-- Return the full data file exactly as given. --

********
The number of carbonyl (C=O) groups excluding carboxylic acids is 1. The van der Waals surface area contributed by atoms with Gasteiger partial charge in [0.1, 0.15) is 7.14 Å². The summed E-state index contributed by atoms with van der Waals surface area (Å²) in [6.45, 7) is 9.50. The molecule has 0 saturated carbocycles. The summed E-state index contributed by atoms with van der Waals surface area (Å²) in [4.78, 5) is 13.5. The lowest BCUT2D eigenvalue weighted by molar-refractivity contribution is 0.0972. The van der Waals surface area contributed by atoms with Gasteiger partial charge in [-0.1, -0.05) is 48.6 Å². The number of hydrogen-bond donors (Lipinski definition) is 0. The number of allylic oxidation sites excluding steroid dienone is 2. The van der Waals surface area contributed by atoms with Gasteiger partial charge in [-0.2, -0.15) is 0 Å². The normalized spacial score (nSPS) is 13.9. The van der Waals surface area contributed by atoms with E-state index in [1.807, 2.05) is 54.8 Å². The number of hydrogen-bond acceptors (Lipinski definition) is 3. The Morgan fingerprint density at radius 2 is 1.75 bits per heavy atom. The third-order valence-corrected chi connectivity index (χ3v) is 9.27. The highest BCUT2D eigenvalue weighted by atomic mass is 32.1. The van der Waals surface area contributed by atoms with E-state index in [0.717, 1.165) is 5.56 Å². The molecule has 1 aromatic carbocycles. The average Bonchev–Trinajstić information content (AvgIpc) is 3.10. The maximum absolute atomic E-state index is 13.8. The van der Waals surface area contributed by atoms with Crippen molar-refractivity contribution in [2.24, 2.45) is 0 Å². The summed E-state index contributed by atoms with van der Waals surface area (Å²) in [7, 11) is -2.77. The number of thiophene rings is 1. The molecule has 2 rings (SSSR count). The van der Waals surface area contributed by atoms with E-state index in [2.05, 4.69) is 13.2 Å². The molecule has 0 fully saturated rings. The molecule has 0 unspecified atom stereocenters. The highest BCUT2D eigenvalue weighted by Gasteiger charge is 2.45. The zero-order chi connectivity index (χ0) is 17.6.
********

The number of carbonyl (C=O) groups excluding carboxylic acids is 1. The van der Waals surface area contributed by atoms with Gasteiger partial charge in [0.1, 0.15) is 7.14 Å². The summed E-state index contributed by atoms with van der Waals surface area (Å²) in [6.45, 7) is 9.50. The molecule has 0 saturated carbocycles. The summed E-state index contributed by atoms with van der Waals surface area (Å²) in [4.78, 5) is 13.5. The lowest BCUT2D eigenvalue weighted by molar-refractivity contribution is 0.0972. The van der Waals surface area contributed by atoms with Gasteiger partial charge in [-0.1, -0.05) is 48.6 Å². The number of hydrogen-bond donors (Lipinski definition) is 0. The number of allylic oxidation sites excluding steroid dienone is 2. The van der Waals surface area contributed by atoms with Gasteiger partial charge in [-0.2, -0.15) is 0 Å². The normalized spacial score (nSPS) is 13.9. The van der Waals surface area contributed by atoms with E-state index in [1.807, 2.05) is 54.8 Å². The number of hydrogen-bond acceptors (Lipinski definition) is 3. The Morgan fingerprint density at radius 2 is 1.75 bits per heavy atom. The third-order valence-corrected chi connectivity index (χ3v) is 9.27. The highest BCUT2D eigenvalue weighted by atomic mass is 32.1. The van der Waals surface area contributed by atoms with E-state index in [0.717, 1.165) is 5.56 Å². The molecule has 1 aromatic carbocycles. The average Bonchev–Trinajstić information content (AvgIpc) is 3.10. The maximum absolute atomic E-state index is 13.8. The van der Waals surface area contributed by atoms with Crippen molar-refractivity contribution in [2.24, 2.45) is 0 Å². The summed E-state index contributed by atoms with van der Waals surface area (Å²) in [7, 11) is -2.77. The number of thiophene rings is 1. The molecule has 2 rings (SSSR count). The van der Waals surface area contributed by atoms with E-state index in [2.05, 4.69) is 13.2 Å². The molecule has 0 fully saturated rings. The molecule has 0 unspecified atom stereocenters. The highest BCUT2D eigenvalue weighted by Gasteiger charge is 2.45. The zero-order chi connectivity index (χ0) is 17.6.